These are among the deepest things that Wittgenstein says about music. Here he is discussing the feeling of normativity that music evokes - in this case through repetition. This feeling serves here as an example of an aesthetic, intra-musical impression that calls for an explanation.
We tend to say that one should not try to explain such a phenomenon on the basis of extra-musical notions. The content of the musical sentence, including what makes the repetition necessary, is in the sentence. However, the process of explaining naturally takes us out of the music and into the world. The necessity of the transition from one musical idea to another, says Wittgenstein in another place in Culture and Value (and he is probably talking about contrasting musical ideas), could be explained, for example, by a comparison with the transition that takes place when a new character enters into a story - "This is how the piece fits into the world of our thoughts and feelings."
Human life is a collection of language games. It is these language games that constitute language meaning. Music, being part of human activity - part of "the rhythm of our language, of our thinking and feeling" - is from the outset saturated with human concepts that are apparently extra-musical - emotive concepts, grammatical terms and so on. We could not imagine musical activity that is disconnected from a language. When we come to understand music - to learn how to play, to learn the history and theory of music - we immediately understand that.
If so, it is not a mental operation that correlates sound with sentiment. Rather, it is in the musical language game that "the piece fits into the world of our thoughts and feelings." It is in the musical language game that the music goes out to human life, which knowledge, feelings, interpersonal relationships and art are part of. Thus, music and emotions meet in language in the rich Wittgensteinian sense of a form of life. And even more than that, the theme itself "is a new part of our language," and thus a new part of our world. Music is a constitutive component of human life, of human language games; it is part of our emotive concepts from the start. With any new composition or new style that we become acquainted with, we enlarge the borders of our world.
Wittgenstein's philosophy of music, like his philosophy in general, is not presented in systematic arguments. Rather, concise, deep remarks, in many cases enigmatic ones, are scattered all through his writings. These remarks call for an interpretation. Presumably, it is better first to become acquainted with Wittgenstein's meaning theory and special method of writing before trying to decode his deep insights into music. Analyzing and confronting different presentations of Wittgenstein's philosophy of music, in the form of a critical study, would surely teach us a lot. An acquaintance with other philosophical attitudes that attempt to explain meaning in music would help as well.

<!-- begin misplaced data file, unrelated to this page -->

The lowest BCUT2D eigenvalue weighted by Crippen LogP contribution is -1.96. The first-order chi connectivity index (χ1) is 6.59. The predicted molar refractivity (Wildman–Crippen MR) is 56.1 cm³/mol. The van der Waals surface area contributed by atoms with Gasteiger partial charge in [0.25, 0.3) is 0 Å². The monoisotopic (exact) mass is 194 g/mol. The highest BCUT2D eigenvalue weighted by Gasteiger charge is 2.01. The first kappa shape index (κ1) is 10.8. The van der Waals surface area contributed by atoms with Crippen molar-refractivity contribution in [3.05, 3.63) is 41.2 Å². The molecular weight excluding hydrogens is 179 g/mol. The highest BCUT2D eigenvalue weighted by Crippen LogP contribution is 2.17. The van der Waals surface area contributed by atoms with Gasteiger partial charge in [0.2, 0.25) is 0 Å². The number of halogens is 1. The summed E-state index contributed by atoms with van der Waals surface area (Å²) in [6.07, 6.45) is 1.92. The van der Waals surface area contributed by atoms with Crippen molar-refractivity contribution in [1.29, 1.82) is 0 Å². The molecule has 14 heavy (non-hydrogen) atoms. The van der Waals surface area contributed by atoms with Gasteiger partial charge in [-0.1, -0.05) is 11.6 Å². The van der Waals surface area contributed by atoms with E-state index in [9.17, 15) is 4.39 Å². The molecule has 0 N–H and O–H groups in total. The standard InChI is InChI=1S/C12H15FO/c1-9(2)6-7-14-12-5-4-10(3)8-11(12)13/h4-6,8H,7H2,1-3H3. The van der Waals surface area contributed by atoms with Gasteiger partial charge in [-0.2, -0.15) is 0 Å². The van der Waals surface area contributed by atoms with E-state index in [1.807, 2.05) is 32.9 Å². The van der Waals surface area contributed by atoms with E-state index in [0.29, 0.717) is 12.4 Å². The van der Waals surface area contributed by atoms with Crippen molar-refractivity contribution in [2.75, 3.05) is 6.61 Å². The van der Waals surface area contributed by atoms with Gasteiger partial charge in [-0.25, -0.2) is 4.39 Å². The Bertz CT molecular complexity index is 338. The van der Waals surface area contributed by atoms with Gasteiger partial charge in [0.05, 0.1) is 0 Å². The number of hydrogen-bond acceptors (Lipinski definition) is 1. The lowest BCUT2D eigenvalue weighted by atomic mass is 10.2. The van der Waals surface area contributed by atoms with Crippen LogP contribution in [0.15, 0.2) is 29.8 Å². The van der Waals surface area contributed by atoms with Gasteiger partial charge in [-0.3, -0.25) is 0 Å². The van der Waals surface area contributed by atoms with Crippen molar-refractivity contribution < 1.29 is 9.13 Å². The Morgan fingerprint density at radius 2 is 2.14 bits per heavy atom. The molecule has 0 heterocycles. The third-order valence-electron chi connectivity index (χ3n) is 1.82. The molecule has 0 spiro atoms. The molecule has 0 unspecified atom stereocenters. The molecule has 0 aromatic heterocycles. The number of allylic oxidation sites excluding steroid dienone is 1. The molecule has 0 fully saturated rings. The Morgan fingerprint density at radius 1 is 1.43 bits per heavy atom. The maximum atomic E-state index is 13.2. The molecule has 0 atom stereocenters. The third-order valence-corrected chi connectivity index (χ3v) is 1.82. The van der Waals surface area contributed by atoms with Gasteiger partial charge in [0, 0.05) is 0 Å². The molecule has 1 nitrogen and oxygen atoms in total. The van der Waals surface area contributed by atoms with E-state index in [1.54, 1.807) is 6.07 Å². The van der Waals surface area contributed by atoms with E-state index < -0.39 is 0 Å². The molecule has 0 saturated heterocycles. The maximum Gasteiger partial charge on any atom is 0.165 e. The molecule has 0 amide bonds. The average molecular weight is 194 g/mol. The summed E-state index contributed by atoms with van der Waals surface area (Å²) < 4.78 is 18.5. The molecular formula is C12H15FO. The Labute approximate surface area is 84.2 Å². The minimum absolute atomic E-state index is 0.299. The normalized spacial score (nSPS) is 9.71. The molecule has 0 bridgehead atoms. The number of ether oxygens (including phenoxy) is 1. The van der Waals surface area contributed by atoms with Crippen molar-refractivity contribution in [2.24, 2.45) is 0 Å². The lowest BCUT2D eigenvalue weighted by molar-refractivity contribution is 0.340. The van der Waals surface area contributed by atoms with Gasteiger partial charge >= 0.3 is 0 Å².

However, I would like to say that the clue to understanding Wittgenstein's philosophy of music is, more than anything else, music itself. His insights in the matter make it evident, especially to the musician, that Wittgenstein has an intimate, immediate access to Western music. It is doubtful whether one can understand what he says about music without having significant musical skills. In this essay I tried to demonstrate this claim by creating a little language game and simultaneously contemplating it from the outside. I used the findings of my musicological research and the way I introduce it to the reader as raw material to show that music itself - in this case Haydn's instrumental music - tells us no less, and perhaps even more, about the understanding of music, than philosophers of music do.
 A slightly different version of this article was published in Hebrew in Iyyun 54 (2005): 149-164.
 My doctoral dissertation on the subject of the general pauses in Joseph Haydn's instrumental music was submitted to the Hebrew University, Jerusalem, in 2004.
 The nature of philosophical or conceptual investigation, in contrast to empirical inquiry, the nature of the grammatical links that are traced by the philosophical investigation and the way these links clarify meaning and understanding are a major concern in Wittgenstein's Philosophical Investigations. See especially paragraphs 85, 89, 90, 197, 198, 251 and pp. 59 and 225 in Ludwig Wittgenstein, Philosophical Investigations, tr. Gertrude. E. M. Anscombe (Oxford: Blackwell, 1963).